I was just at Camp JRF. Here is my report. The facility is beautiful:
- The Hadar Ochel (Dining Hall) is well lit, has great acoustics with a quality sound system, and is of proper size and structural soundness to accommodate our 153 dancing and stomping chanichim (campers) along with the 60+ tsevet (staff).
- The Beit Sport, our indoor multi-purpose space, is also of sound quality and space to accommodate the entire camp for a calm, spiritual Kabbalat Shabbat and, later on, raucous Oneg Shabbat dancing.
- The teatron (theater) has fantastic lighting and sound equipment and looked quite full for our motze Shabbat (Saturday night) Shabbat Unplugged performances.
- Three of the four pavilions have been designated as batei am (gathering places) for individual eidot (age groups), with the fourth and oldest eidah getting a refinished indoor space.
- The streams and rivers are all flowing nicely, creating a wonderful sight and sound throughout the camp.
- The footpaths are well lit and look quite pretty at night.
- The new mirpa'ah (health center/infirmary) is shiny and clean and provides the nursing staff with an attractive and well outfitted station for handling our sick and injured campers (k'aynahorah - keep away the evil eye).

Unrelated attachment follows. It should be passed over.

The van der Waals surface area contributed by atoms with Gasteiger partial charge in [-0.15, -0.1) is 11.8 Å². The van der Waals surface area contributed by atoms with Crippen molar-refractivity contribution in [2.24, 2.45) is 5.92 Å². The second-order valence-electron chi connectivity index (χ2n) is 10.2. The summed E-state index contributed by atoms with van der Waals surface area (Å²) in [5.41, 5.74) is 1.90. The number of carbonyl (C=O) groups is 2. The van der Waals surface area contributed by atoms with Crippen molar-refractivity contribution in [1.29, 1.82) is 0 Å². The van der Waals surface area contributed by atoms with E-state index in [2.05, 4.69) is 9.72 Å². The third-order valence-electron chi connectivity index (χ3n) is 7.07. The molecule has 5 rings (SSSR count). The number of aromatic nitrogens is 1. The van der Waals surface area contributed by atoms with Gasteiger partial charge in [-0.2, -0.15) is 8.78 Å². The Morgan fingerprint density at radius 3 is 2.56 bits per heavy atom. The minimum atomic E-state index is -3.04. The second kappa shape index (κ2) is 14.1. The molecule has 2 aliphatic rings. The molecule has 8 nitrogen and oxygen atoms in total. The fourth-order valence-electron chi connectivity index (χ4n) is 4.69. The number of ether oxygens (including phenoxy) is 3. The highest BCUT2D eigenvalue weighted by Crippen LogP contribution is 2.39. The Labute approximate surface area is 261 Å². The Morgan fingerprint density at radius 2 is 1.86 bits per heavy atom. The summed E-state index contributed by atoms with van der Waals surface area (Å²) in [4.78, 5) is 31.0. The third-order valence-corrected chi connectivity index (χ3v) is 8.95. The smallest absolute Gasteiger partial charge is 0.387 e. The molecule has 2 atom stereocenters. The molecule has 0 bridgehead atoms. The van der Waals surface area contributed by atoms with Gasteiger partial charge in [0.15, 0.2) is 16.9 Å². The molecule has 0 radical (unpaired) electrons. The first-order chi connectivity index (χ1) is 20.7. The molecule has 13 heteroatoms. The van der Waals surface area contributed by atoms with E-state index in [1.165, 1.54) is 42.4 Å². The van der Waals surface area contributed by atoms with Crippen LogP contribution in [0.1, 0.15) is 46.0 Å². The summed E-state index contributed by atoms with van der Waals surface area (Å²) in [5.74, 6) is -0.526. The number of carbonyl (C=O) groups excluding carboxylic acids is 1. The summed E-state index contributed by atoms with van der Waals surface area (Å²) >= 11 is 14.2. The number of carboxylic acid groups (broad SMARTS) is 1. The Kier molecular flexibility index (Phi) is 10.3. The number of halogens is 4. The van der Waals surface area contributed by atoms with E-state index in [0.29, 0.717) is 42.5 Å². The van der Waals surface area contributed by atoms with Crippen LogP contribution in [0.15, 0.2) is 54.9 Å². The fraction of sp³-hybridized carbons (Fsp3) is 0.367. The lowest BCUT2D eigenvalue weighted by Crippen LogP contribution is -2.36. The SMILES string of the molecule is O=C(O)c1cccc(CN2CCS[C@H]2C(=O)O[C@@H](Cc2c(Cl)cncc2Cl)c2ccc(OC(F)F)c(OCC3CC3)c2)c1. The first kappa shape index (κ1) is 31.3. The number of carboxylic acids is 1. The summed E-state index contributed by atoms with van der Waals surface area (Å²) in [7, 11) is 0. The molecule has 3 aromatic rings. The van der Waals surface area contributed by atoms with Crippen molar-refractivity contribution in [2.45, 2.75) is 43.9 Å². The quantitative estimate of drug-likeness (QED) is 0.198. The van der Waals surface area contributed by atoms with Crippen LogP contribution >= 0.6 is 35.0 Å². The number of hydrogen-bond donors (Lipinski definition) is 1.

- The pool is being used every weekday morning for swimming instruction (!).
- The lake (I've decided that it is of sufficient size to call it a small lake) is full of water toys - a slide, an iceberg for climbing up and sliding down, a trampoline and a catapult, a teeter totter, paddle boats, canoes, kayaks - all of which were used this weekend.
I can go on and on. The ruach (spirit) of the place is unmatched in my camping experience:
- All 11 Israelis on staff, including the security staff, have made themselves an integral part of the camp community, participating in t'fillot (services) and in staff events. Some of them have already found the experience transformative in building and understanding their own Jewish identity.
- Returning campers have opened their arms to new campers, some of whom were still finding their way while I was there but were beginning to find their social niche and become a part of the camp culture.
- As in past years, the staff nurture all of the campers and their various needs, caring for those dealing with homesickness, teaching campers new games to occupy the few minutes of down time they may have throughout the day, and guiding them as they explore new activities and learning.
- The kitchen staff is visible as well, finding ways to integrate themselves into the camp community and providing the best tasting and highly nutritious camp food I've every seen.
- In just two days, our oldest chanichim, the Avodah eidah, started at least four projects and are making a visible difference to the camp facility and its daily life, including managing a composting heap of food waste.
- A parent of a former chanicha turned madricha is volunteering on site this week guiding the Avodah chanichim in building a new Beit T'filah (prayer site) in the woods next to the lake, to be finished in time for Shabbat.
In short, the experience is amazing, particularly coming on the heels of over a week of uncooperative weather during the critical set-up phase. I offer my deepest kol ha'kavod (honorable salute) to the camp staff, most importantly our Director, Rabbi Jeff Eisenstat, for pulling together a kick-off on our new site that only bodes well for our future success. I hope you all get a chance to see the camp in action at some point.
Stream at Camp JRF